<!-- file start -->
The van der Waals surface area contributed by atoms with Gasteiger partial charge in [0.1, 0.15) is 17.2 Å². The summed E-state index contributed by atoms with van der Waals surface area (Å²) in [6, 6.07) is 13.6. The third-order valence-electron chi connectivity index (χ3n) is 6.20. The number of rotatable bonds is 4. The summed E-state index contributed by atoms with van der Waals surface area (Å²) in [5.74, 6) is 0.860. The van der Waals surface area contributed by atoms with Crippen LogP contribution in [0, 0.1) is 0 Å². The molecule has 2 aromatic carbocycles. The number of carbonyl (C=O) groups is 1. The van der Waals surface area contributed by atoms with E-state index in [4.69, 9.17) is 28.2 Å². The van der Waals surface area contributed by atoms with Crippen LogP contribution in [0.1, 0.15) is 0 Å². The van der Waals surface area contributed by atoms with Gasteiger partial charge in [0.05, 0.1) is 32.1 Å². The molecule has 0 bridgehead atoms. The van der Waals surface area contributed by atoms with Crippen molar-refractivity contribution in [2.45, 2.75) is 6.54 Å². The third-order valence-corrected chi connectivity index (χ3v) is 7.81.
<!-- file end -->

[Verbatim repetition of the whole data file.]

The van der Waals surface area contributed by atoms with Gasteiger partial charge in [0.1, 0.15) is 17.2 Å². The summed E-state index contributed by atoms with van der Waals surface area (Å²) in [6, 6.07) is 13.6. The third-order valence-electron chi connectivity index (χ3n) is 6.20. The number of rotatable bonds is 4. The summed E-state index contributed by atoms with van der Waals surface area (Å²) in [5.74, 6) is 0.860. The van der Waals surface area contributed by atoms with Crippen LogP contribution in [0, 0.1) is 0 Å². The molecule has 2 aromatic carbocycles. The number of carbonyl (C=O) groups is 1. The van der Waals surface area contributed by atoms with E-state index in [4.69, 9.17) is 28.2 Å². The van der Waals surface area contributed by atoms with Crippen LogP contribution in [0.1, 0.15) is 0 Å². The van der Waals surface area contributed by atoms with Gasteiger partial charge in [0.05, 0.1) is 32.1 Å². The molecule has 0 bridgehead atoms. The van der Waals surface area contributed by atoms with Crippen molar-refractivity contribution in [2.45, 2.75) is 6.54 Å². The third-order valence-corrected chi connectivity index (χ3v) is 7.81.